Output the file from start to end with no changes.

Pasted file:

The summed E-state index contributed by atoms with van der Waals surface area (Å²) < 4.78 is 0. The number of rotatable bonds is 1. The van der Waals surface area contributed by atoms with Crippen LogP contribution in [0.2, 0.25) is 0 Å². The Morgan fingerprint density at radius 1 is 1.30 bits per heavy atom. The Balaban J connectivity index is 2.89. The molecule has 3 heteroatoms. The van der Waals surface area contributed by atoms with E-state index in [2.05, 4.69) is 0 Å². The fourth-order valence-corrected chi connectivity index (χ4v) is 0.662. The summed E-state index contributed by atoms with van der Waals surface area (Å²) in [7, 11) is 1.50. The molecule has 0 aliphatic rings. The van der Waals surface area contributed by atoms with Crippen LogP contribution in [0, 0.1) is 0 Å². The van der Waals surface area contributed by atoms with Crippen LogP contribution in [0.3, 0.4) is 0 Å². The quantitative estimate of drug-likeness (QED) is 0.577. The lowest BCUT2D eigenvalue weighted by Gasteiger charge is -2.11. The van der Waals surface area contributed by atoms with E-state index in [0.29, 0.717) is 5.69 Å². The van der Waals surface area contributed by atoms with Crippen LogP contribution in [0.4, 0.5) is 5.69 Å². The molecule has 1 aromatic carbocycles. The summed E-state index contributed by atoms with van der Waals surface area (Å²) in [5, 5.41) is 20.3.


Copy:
The summed E-state index contributed by atoms with van der Waals surface area (Å²) < 4.78 is 0. The number of rotatable bonds is 1. The van der Waals surface area contributed by atoms with Crippen LogP contribution in [0.2, 0.25) is 0 Å². The Morgan fingerprint density at radius 1 is 1.30 bits per heavy atom. The Balaban J connectivity index is 2.89. The molecule has 3 heteroatoms. The van der Waals surface area contributed by atoms with E-state index in [2.05, 4.69) is 0 Å². The fourth-order valence-corrected chi connectivity index (χ4v) is 0.662. The summed E-state index contributed by atoms with van der Waals surface area (Å²) in [7, 11) is 1.50. The molecule has 0 aliphatic rings. The van der Waals surface area contributed by atoms with Crippen LogP contribution in [0, 0.1) is 0 Å². The van der Waals surface area contributed by atoms with Crippen LogP contribution in [0.3, 0.4) is 0 Å². The quantitative estimate of drug-likeness (QED) is 0.577. The lowest BCUT2D eigenvalue weighted by Gasteiger charge is -2.11. The van der Waals surface area contributed by atoms with E-state index in [0.29, 0.717) is 5.69 Å². The van der Waals surface area contributed by atoms with Crippen LogP contribution in [0.4, 0.5) is 5.69 Å². The molecule has 1 aromatic carbocycles. The summed E-state index contributed by atoms with van der Waals surface area (Å²) in [5, 5.41) is 20.3.